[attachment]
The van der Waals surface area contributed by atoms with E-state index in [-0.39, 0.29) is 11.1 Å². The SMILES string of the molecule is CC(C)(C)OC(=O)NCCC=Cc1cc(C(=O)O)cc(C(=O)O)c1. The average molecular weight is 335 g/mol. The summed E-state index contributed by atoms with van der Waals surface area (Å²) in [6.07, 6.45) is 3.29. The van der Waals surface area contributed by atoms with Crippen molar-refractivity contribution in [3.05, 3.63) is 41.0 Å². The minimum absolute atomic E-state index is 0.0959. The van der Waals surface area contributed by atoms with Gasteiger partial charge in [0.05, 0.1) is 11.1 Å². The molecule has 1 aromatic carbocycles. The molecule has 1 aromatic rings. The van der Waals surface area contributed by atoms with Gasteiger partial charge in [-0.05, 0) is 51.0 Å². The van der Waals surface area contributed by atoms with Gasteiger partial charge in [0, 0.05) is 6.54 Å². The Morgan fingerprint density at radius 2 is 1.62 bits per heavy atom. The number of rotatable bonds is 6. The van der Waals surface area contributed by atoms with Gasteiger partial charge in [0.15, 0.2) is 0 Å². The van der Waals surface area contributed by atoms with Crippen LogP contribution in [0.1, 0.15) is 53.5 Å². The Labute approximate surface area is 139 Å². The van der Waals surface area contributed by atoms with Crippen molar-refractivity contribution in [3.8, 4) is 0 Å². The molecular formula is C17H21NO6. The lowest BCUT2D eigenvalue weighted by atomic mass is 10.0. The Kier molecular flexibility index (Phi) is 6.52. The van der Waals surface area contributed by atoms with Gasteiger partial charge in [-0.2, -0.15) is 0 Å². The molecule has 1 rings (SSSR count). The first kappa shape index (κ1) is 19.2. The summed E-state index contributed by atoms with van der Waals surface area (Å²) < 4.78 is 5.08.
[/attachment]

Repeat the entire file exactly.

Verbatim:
The van der Waals surface area contributed by atoms with E-state index in [-0.39, 0.29) is 11.1 Å². The SMILES string of the molecule is CC(C)(C)OC(=O)NCCC=Cc1cc(C(=O)O)cc(C(=O)O)c1. The average molecular weight is 335 g/mol. The summed E-state index contributed by atoms with van der Waals surface area (Å²) in [6.07, 6.45) is 3.29. The van der Waals surface area contributed by atoms with Crippen molar-refractivity contribution in [3.05, 3.63) is 41.0 Å². The minimum absolute atomic E-state index is 0.0959. The van der Waals surface area contributed by atoms with Gasteiger partial charge in [0.05, 0.1) is 11.1 Å². The molecule has 1 aromatic carbocycles. The molecule has 1 aromatic rings. The van der Waals surface area contributed by atoms with Gasteiger partial charge in [-0.05, 0) is 51.0 Å². The van der Waals surface area contributed by atoms with Gasteiger partial charge in [0, 0.05) is 6.54 Å². The Morgan fingerprint density at radius 2 is 1.62 bits per heavy atom. The number of rotatable bonds is 6. The van der Waals surface area contributed by atoms with Gasteiger partial charge in [0.15, 0.2) is 0 Å². The van der Waals surface area contributed by atoms with Crippen LogP contribution in [0.1, 0.15) is 53.5 Å². The Labute approximate surface area is 139 Å². The van der Waals surface area contributed by atoms with Crippen molar-refractivity contribution in [3.8, 4) is 0 Å². The molecular formula is C17H21NO6. The lowest BCUT2D eigenvalue weighted by atomic mass is 10.0. The Kier molecular flexibility index (Phi) is 6.52. The van der Waals surface area contributed by atoms with Gasteiger partial charge in [-0.2, -0.15) is 0 Å². The molecule has 1 rings (SSSR count). The first kappa shape index (κ1) is 19.2. The summed E-state index contributed by atoms with van der Waals surface area (Å²) < 4.78 is 5.08.